J.C. Ryle put it this way: “You may cast away your old habits, as a serpent casts off his skin, but if you are not resting all upon the Lamb of God who takes away the sins of the world…you have…received the grace of God in vain.”

It does no good to reform behavior if the heart is not won for Jesus Christ. These guys were fine, moral, religious men. But they needed Jesus to come and take hold of them. And, from their negative example we might say that, to be a Christian means you’re for something. Not sin. You’ve turned from those idols and left them far behind. But now your life is for the Lord. For His glory. For His service. For His pleasure. We’re not just out of evil, we’re now in Christ.

Acts 19:5 – 5 When they heard this, they were baptized into the name of the Lord Jesus.

These guys are earnest, humble, obedient. Those are marks of Christianity. Having been filled in on what they were missing they immediately said, “I want to belong to Christ. I want to join His Kingdom and be forever marked by Him.”

Acts 19:6-7 – 6 And when Paul had laid his hands on them, the Holy Spirit came on them, and they began to speak in tongues and to prophesy. 7 Now there were about twelve men in all.

So now we see that not only was their education made more complete, they also had a new, supernatural experience. There are, of course, some who believe and teach that to be a Christian means you must speak in tongues and experience what we call the “sign” gifts, like those we’re seeing here. That is neither the teaching of the New Testament or the pattern seen in Acts.

However, what is clear is that being a Christian means you will be supernaturally gifted and empowered to live out a life that includes the impossible for Christ Jesus. While we reject many of the carnal excesses of Pentecostalism, we simultaneously do not believe in or want a form of Christianity that is devoid of the supernatural. God says He has spiritual gifts for you. Different kinds and different works, but the Holy Spirit distributes to each and every Christian some sort of gift. Christianity is not just “I believe a set of doctrines and I attend church and I don’t do bad things.” What about the power of God and His living water rushing like a torrent through your life? What about overcoming the world? Confounding the wisdom of the wise? What about receiving the dynamic power of God the Holy Spirit that it might show through us like treasure in clay jars?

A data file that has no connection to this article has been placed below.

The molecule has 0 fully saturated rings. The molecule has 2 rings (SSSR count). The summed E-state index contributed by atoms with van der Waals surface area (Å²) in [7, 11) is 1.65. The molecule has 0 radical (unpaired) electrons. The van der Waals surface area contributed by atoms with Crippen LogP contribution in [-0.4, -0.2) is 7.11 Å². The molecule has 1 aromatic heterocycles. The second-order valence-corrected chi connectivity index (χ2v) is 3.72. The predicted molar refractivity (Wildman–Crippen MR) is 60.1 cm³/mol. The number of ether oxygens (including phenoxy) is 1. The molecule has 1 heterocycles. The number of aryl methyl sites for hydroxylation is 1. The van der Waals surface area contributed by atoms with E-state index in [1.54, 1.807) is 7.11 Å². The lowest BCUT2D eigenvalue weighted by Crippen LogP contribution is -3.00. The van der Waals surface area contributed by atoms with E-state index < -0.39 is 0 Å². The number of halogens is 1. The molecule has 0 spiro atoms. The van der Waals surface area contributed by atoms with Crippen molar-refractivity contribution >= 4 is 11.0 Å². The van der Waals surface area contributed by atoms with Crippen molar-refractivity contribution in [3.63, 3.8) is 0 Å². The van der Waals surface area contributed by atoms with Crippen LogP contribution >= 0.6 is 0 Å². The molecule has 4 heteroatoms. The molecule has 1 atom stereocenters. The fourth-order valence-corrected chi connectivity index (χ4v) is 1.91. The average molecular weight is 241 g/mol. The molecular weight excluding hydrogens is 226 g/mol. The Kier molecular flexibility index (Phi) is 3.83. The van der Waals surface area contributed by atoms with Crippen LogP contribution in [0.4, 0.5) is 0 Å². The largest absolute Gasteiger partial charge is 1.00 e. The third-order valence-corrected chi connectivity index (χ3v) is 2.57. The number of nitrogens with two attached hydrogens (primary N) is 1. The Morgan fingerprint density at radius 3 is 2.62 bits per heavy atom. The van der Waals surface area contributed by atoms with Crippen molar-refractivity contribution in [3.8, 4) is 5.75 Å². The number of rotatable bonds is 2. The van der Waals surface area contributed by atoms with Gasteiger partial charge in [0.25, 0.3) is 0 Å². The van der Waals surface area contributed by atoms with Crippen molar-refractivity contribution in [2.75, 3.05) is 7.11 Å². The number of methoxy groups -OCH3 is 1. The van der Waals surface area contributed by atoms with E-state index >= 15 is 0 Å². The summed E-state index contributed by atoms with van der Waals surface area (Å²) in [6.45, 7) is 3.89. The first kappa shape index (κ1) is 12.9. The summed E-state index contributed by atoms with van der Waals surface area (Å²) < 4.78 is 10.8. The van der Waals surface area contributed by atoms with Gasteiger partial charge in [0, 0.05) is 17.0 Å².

Christianity is not simply a moral philosophy. And it’s more than just us checking in with the Man upstairs from time to time. It is an all-encompassing, supernatural life, lived out by people who have been made dead to sin and alive in Christ who now operate as His Body on the earth.

In this passage, many commentators rush to tell you how there’s no supernatural outpouring of the Spirit in these ways anymore. That we “have no reason to expect” extraordinary gifts. But how could that be true? The Father sent the Spirit to be with us and to help us and to guide us and lead us and bring dynamic power into our lives so that we can accomplish wonderful, eternal work.

Part of that work is us exercising spiritual gifts, here demonstrated by tongues and prophecy. Some of you have these gifts. You need to exercise them. We learn the proper way to do that when gathered together as we look at passages like 1 Corinthians 12-14. But being a Christian means not leaving God’s precious gifts, hand-picked for us, left on the shelf.